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Widespread Emergency (IPC Phase 4) amid high cost of assistance delivery

  • Food Security Outlook Update
  • South Sudan
  • April 2024
Widespread Emergency (IPC Phase 4) amid high cost of assistance delivery

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  • Key Messages
  • Current Situation
  • Updated Assumptions
  • Projected Outlook through September 2024
  • Most likely food security outcomes and areas receiving significant levels of humanitarian assistance
  • Key Messages
    • Food assistance needs in South Sudan are rising sharply as the lean season approaches due to the sustained negative impacts of conflict and/or flooding, high returnee burden, and seasonally low wild foods, and exacerbated by the deterioration in economic conditions since February. Area-level Crisis (IPC Phase 3) and Emergency (IPC Phase 4) outcomes are widespread, with some households expected to be in Catastrophe (IPC Phase 5) in parts of Pibor, and among returnee populations. Emergency (IPC Phase 4) or worse outcomes are expected to expand as the lean season progresses through the peak in July and August, particularly in parts of Jonglei and Unity where flooding and/or conflict are expected to disrupt humanitarian deliveries, trade, and livelihoods.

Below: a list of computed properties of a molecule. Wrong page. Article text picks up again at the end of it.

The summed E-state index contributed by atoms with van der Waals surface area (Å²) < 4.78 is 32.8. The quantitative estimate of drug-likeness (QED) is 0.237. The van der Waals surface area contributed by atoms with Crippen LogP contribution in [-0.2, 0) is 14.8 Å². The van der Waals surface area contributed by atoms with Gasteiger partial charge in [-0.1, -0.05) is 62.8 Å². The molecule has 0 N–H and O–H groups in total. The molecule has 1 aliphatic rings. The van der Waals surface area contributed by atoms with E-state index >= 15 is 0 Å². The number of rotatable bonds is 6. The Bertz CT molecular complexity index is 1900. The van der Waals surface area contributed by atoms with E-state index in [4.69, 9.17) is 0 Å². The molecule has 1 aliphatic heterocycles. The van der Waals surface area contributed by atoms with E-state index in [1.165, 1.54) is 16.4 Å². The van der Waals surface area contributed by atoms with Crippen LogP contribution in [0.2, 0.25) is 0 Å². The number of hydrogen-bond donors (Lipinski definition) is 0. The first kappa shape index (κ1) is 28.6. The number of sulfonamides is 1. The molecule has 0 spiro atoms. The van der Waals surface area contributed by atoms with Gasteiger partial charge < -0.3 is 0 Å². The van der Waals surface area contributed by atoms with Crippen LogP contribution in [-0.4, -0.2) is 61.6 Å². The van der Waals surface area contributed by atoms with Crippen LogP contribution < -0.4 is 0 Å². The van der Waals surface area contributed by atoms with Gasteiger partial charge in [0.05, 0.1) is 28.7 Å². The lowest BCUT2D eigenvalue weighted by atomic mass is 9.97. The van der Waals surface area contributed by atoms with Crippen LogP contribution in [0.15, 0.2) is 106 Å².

• South Sudan’s macroeconomic conditions have further worsened in April due to sustained large losses in oil revenue caused by the February rupture – and ongoing disruptions to repairs of – a main oil pipeline in Sudan carrying South Sudanese oil for export. This has led to deterioration and high volatility in the exchange rate which, when combined with government imposition of several new customs and border fees, is driving up import inflation and food and fuel prices. The rising cost of living is particularly impacting those in urban areas where market dependence is highest.